Thoughts on Induction motor bogging down

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On my belt sander. Never used to do this that I recall. Sat a few years, now it seems to bog down just sanding pine with moderate pressure. It is a 1/2 hp 3450 RPM. Not sure of the brand. Should I try blowing out the dust? Thanks, Tony
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snipped-for-privacy@yahoo.com wrote:

Check to make sure the drive belt isn't slipping.
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Jack Novak
Buffalo, NY - USA
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Yea, good thought, but it's OK, it is the motor it self. Thanks, Tony

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Do you have brushes ? Perhaps you have a problem with one or both.
Is the cord in good shape - it might have corroded over the time.
Martin
snipped-for-privacy@yahoo.com wrote:

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A 1/2 HP induction motor is not really enough for a stationary belt sander. And if it is actually 'slowing down' when using it, it is likely that the squirrels have left the cage (so to speak). Besides, for that job, a 2 pole motor sucks.
The whole point of a belt sander is that you set up an argument between a motor and a brake. The motor is supposed to win by wearing away your wood.
I HP minimum, or a quality 3/4 HP at -1800 RPM and pullied up to whatever speed you want your belt to run at.
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Robatoy wrote:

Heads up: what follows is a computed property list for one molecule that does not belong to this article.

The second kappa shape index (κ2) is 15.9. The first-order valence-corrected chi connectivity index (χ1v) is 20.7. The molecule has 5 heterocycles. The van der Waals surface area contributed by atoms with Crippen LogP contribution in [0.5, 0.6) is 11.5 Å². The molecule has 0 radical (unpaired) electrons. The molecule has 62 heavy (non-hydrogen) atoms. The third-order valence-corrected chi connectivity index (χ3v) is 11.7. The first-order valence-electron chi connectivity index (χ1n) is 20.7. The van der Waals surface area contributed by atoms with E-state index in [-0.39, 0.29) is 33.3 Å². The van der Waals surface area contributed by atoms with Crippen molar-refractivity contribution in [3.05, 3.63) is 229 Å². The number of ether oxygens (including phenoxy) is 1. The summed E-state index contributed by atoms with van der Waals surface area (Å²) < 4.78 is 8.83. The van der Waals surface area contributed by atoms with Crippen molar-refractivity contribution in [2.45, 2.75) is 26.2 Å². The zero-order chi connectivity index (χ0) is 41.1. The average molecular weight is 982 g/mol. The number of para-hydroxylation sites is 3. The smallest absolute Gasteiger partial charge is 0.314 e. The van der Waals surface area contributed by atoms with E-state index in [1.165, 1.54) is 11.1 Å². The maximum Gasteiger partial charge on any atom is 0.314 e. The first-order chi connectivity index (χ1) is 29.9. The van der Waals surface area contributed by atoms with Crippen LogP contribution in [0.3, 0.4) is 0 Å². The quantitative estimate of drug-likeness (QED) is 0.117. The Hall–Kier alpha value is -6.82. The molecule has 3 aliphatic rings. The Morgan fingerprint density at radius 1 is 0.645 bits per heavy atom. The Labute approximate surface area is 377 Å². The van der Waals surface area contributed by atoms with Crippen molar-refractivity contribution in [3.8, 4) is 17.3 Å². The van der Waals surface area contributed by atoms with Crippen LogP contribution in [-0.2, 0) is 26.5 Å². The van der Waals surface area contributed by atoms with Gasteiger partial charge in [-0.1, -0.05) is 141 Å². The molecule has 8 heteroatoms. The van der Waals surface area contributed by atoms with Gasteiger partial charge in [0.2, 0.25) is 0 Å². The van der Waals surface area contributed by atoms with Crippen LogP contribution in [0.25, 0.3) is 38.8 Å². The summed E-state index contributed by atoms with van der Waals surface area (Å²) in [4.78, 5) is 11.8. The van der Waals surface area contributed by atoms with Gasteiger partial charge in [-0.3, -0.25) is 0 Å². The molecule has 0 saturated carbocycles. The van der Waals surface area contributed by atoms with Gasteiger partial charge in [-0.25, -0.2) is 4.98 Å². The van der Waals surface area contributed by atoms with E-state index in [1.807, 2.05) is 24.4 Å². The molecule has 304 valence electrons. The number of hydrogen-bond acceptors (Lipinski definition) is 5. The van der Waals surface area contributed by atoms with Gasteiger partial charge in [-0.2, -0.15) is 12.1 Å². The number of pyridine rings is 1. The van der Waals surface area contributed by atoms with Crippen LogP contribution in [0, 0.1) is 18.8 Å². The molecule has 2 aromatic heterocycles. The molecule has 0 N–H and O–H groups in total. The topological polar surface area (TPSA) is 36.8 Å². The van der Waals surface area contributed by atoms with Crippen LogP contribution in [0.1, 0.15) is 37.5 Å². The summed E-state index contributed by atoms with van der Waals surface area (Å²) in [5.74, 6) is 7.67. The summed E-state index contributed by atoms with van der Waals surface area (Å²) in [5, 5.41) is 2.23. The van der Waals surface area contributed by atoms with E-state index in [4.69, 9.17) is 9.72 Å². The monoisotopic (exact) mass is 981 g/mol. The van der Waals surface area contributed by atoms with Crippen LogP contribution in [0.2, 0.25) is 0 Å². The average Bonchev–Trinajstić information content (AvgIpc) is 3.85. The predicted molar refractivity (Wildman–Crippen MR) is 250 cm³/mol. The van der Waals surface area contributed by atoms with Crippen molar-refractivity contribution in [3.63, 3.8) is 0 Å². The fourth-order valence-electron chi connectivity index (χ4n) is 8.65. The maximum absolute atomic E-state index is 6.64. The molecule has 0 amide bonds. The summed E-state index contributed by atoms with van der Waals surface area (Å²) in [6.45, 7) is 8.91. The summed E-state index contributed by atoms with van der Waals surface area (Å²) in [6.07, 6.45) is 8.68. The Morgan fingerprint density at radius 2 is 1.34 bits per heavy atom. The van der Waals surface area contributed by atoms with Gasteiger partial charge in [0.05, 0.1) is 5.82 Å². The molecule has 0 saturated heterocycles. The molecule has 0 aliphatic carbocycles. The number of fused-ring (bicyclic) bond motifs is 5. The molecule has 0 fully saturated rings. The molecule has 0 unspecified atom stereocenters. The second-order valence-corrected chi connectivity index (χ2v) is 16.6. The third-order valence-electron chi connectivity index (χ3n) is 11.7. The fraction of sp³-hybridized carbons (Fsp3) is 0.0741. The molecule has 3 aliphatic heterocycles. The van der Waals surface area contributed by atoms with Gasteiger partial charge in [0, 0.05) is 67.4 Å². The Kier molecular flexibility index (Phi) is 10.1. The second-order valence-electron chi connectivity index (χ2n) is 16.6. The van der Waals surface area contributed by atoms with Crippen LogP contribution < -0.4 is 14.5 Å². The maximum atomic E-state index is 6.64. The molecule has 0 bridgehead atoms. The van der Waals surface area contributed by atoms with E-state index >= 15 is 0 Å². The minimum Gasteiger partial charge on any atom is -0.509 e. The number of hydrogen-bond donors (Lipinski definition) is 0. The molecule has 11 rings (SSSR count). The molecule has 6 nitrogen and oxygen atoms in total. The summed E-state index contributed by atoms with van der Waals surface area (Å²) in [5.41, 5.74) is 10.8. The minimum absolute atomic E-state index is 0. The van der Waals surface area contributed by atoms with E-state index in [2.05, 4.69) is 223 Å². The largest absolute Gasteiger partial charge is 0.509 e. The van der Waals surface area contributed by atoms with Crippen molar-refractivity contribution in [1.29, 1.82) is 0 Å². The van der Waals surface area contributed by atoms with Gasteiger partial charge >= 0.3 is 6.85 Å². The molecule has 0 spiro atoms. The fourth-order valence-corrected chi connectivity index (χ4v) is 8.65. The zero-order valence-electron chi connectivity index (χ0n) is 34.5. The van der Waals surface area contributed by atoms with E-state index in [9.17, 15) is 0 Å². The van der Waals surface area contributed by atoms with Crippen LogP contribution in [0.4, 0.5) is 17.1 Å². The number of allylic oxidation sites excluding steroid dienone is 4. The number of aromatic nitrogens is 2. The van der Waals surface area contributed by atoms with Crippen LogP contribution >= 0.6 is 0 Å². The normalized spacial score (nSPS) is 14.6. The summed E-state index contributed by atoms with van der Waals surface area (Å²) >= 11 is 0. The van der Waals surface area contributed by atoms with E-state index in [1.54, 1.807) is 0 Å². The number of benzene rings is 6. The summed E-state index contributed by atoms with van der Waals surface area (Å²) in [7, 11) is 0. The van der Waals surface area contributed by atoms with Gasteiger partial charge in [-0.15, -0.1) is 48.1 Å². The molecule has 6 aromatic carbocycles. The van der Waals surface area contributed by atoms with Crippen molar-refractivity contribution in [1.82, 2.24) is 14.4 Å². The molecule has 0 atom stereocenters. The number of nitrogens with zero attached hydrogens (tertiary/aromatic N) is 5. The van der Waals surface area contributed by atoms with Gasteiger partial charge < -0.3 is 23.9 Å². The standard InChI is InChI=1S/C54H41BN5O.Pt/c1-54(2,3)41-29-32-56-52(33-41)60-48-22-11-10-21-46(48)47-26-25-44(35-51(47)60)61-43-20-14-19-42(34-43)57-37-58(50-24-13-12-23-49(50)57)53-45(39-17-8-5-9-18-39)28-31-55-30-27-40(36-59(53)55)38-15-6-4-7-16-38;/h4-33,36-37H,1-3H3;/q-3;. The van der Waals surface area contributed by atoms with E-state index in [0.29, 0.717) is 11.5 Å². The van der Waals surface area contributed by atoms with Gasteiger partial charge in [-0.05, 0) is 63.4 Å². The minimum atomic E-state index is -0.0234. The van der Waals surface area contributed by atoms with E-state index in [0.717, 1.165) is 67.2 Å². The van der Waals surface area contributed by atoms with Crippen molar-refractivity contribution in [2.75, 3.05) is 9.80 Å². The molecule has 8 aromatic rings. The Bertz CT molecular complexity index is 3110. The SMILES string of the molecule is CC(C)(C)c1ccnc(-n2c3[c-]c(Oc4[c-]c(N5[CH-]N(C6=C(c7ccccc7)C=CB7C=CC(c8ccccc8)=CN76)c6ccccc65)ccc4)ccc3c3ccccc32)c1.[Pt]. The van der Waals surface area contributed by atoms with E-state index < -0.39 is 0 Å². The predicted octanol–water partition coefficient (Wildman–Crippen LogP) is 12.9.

That's a great way to put it.
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-MIKE-

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Strictly under peckered for the application.
You need at least 1 HP, better yet 1-1/2HP, 1800 for a belt sander application.
A 1/2 hp 3450 RPM motor is not good for much more than cooling fan duty.
Lew
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It's well worth taking apart something like that and cleaning out the dust. I can't tell you (because I haven't counted) how many things I've been able to fix by taking them apart, cleaning them, and then reassembling applying proper lube where required.
Puckdropper
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If you're quiet, your teeth never touch your ankles.

To email me directly, send a message to puckdropper (at) fastmail.fm
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On Thu, 13 Nov 2008 16:41:38 -0800 (PST), " snipped-for-privacy@yahoo.com"

If, in fact, it's doing it now and not before, I'd check belt tension and alignment first.. Doesn't take much over tightening of the belt to make a 1/2 hp motor complain..
mac
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This reminds me of people wondering why they can't ski behind a 9 horse Johnson.
In fact, I will write a song about that tonight.
You Cain't Ski Behind A Nine Horse Johnson.
or.. should I make that an Evinrude?
http://www.youtube.com/watch?v=_-7I00cZUE0

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"Robatoy" wrote:

You Cain't Ski Behind A Nine Horse Johnson.
or.. should I make that an Evinrude?
When the torque of the dork, equals the mass of the ass, And she is wise to the rise in your Levi's. etc................
Lew
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"Robatoy" wrote:

Mismatched props maybe?
Lew
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If you are referring to the video comparison between the 225 HP 4 stroke and the 225 HP 2 stroke, I assure you that there is something magical when it comes to a high HP 2 stroke engine and bottom end torque. Even a small 250 cc two-stroke dirt bike has capabilities that most 400 cc+ 4-strokers can only dream about.
That is... fuel consumption and pollution aside... there's always a trade-off. I have no idea what Evinrude has done to the concept of two- stroke engines to make them more palatable, but I am about to find out.
Prop matching is still hampered by limited RPM ranges though.
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"Robatoy" wrote:
If you are referring to the video comparison between the 225 HP 4 stroke and the 225 HP 2 stroke, I assure you that there is something magical when it comes to a high HP 2 stroke engine and bottom end torque.